Book Rewind Review: The Apocalypse of Elena Mendoza by Shaun David Hutchinson

Crushed on by Christy Jane, on February 21, 2019, in Book Rewind, Reviews / 0 Comments

Book Rewind Review: The Apocalypse of Elena Mendoza by Shaun David Hutchinson

Shaun David Hutchinson writes contemporary mixed with sci-fi, which sounds like it can’t co-exist and yet it does. I am a fan because he creates characters that are ordinarily extraordinary. They’re unforgettable. It’s been a year since I read The Apocalypse of Elena Mendoza and I still find myself laughing at little things I remember from the book. Check it out and don’t forget – his latest book (The Past and Other Things that Should Stay Buried) is out this week!


Book Rewind Review: The Apocalypse of Elena Mendoza by Shaun David Hutchinson

The Apocalypse of Elena Mendoza

by Shaun David Hutchinson
Published by: Simon Pulse
on February 6, 2018
Pages: 438
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Sixteen-year-old Elena Mendoza is the product of a virgin birth.

This can be scientifically explained (it’s called parthenogenesis), but what can’t be explained is how Elena is able to heal Freddie, the girl she’s had a crush on for years, from a gunshot wound in a Starbucks parking lot. Or why the boy who shot Freddie, David Combs, disappeared from the same parking lot minutes later after getting sucked up into the clouds. What also can’t be explained are the talking girl on the front of a tampon box, or the reasons that David Combs shot Freddie in the first place.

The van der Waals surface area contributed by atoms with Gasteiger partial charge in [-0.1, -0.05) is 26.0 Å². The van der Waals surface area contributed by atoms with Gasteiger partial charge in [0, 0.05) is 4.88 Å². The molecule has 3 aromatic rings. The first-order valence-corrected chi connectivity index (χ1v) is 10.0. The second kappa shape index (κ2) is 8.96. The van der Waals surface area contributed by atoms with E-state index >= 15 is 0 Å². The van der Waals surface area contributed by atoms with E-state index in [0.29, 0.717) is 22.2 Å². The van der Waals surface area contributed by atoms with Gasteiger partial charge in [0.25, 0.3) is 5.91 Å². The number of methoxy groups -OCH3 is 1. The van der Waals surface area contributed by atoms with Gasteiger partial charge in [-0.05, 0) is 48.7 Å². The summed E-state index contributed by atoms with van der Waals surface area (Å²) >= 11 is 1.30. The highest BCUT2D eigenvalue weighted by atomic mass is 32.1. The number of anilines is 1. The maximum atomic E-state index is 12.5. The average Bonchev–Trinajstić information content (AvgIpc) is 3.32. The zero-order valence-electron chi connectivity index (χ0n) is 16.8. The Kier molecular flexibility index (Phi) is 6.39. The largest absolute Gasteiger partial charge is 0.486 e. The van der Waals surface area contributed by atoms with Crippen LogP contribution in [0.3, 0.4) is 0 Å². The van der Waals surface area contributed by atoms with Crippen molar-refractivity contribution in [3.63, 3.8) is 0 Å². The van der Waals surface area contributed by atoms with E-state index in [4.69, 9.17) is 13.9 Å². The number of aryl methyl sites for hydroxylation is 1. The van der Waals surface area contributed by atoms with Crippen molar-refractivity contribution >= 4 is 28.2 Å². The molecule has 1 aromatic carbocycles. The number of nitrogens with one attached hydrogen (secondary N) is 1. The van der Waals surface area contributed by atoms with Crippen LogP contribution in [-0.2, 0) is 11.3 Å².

As more unbelievable things occur, and Elena continues to perform miracles, the only remaining explanation is the least logical of all—that the world is actually coming to an end, and Elena is possibly the only one who can do something about it.



Review:

Elena Mendoza, interesting not only because she was a virginal birth, not only because she may have powers, but because sassy, real, and easy to relate to. Because Shaun David Hutchinson creates characters that live in our heads forever. Every character, even the secondary and side characters. Everyone feels real in this story. 

As all of Shaun’s stories, The Apocalypse of Elena Mendoza is about finding yourself. Not to get biblical but there’s a lot of exploration of free will and figuring out who you are (not who you’re supposed to be). Shaun likes to put characters in these really tough situations (save the cheerleader, save the world – ok, not really but intimate objects [which might be the funniest part of the story] keep telling Elena to heal people or the world will end) and then you’re really cheering for them to persevere. Whatever that might mean for them…

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